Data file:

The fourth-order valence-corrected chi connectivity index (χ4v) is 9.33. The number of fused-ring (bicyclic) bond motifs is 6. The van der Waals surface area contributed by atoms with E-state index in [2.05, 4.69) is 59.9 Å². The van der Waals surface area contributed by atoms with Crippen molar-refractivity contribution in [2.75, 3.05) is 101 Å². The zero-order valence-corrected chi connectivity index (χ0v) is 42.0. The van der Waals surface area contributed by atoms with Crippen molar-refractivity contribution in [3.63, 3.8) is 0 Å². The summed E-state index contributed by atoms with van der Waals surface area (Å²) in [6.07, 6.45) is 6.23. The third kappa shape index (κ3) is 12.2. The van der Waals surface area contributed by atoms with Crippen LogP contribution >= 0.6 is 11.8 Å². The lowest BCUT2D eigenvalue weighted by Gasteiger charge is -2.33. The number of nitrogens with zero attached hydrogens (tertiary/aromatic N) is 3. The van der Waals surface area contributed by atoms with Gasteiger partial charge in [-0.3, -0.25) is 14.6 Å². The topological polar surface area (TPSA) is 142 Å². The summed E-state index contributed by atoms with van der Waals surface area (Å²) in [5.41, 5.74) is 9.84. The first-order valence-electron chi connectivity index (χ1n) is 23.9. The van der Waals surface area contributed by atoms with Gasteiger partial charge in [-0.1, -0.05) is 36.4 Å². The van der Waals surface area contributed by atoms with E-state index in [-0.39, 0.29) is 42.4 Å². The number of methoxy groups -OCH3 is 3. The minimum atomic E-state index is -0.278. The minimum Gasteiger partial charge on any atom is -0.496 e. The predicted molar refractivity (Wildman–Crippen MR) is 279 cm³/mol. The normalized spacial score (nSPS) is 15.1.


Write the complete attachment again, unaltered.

The fourth-order valence-corrected chi connectivity index (χ4v) is 9.33. The number of fused-ring (bicyclic) bond motifs is 6. The van der Waals surface area contributed by atoms with E-state index in [2.05, 4.69) is 59.9 Å². The van der Waals surface area contributed by atoms with Crippen molar-refractivity contribution in [2.75, 3.05) is 101 Å². The zero-order valence-corrected chi connectivity index (χ0v) is 42.0. The van der Waals surface area contributed by atoms with Crippen molar-refractivity contribution in [3.63, 3.8) is 0 Å². The summed E-state index contributed by atoms with van der Waals surface area (Å²) in [6.07, 6.45) is 6.23. The third kappa shape index (κ3) is 12.2. The van der Waals surface area contributed by atoms with Crippen LogP contribution >= 0.6 is 11.8 Å². The lowest BCUT2D eigenvalue weighted by Gasteiger charge is -2.33. The number of nitrogens with zero attached hydrogens (tertiary/aromatic N) is 3. The van der Waals surface area contributed by atoms with Gasteiger partial charge in [-0.3, -0.25) is 14.6 Å². The topological polar surface area (TPSA) is 142 Å². The summed E-state index contributed by atoms with van der Waals surface area (Å²) in [5.41, 5.74) is 9.84. The first-order valence-electron chi connectivity index (χ1n) is 23.9. The van der Waals surface area contributed by atoms with Gasteiger partial charge in [-0.1, -0.05) is 36.4 Å². The van der Waals surface area contributed by atoms with E-state index in [-0.39, 0.29) is 42.4 Å². The number of methoxy groups -OCH3 is 3. The minimum atomic E-state index is -0.278. The minimum Gasteiger partial charge on any atom is -0.496 e. The predicted molar refractivity (Wildman–Crippen MR) is 279 cm³/mol. The normalized spacial score (nSPS) is 15.1.